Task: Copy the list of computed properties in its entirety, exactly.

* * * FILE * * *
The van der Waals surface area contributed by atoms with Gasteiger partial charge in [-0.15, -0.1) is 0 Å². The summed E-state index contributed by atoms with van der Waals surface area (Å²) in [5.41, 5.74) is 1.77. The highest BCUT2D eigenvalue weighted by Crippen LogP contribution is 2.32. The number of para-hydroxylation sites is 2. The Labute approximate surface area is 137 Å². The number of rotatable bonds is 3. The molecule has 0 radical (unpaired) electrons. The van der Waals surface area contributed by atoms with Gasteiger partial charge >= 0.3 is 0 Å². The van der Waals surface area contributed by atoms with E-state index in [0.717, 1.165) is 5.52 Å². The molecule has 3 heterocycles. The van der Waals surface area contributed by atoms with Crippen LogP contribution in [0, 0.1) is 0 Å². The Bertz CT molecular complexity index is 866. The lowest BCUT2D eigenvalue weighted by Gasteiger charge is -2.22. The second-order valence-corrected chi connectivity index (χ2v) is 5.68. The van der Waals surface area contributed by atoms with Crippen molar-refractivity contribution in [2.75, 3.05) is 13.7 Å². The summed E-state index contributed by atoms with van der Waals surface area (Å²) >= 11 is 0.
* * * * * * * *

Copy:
The van der Waals surface area contributed by atoms with Gasteiger partial charge in [-0.15, -0.1) is 0 Å². The summed E-state index contributed by atoms with van der Waals surface area (Å²) in [5.41, 5.74) is 1.77. The highest BCUT2D eigenvalue weighted by Crippen LogP contribution is 2.32. The number of para-hydroxylation sites is 2. The Labute approximate surface area is 137 Å². The number of rotatable bonds is 3. The molecule has 0 radical (unpaired) electrons. The van der Waals surface area contributed by atoms with Gasteiger partial charge >= 0.3 is 0 Å². The van der Waals surface area contributed by atoms with E-state index in [0.717, 1.165) is 5.52 Å². The molecule has 3 heterocycles. The van der Waals surface area contributed by atoms with Crippen LogP contribution in [0, 0.1) is 0 Å². The Bertz CT molecular complexity index is 866. The lowest BCUT2D eigenvalue weighted by Gasteiger charge is -2.22. The second-order valence-corrected chi connectivity index (χ2v) is 5.68. The van der Waals surface area contributed by atoms with Crippen molar-refractivity contribution in [2.75, 3.05) is 13.7 Å². The summed E-state index contributed by atoms with van der Waals surface area (Å²) >= 11 is 0.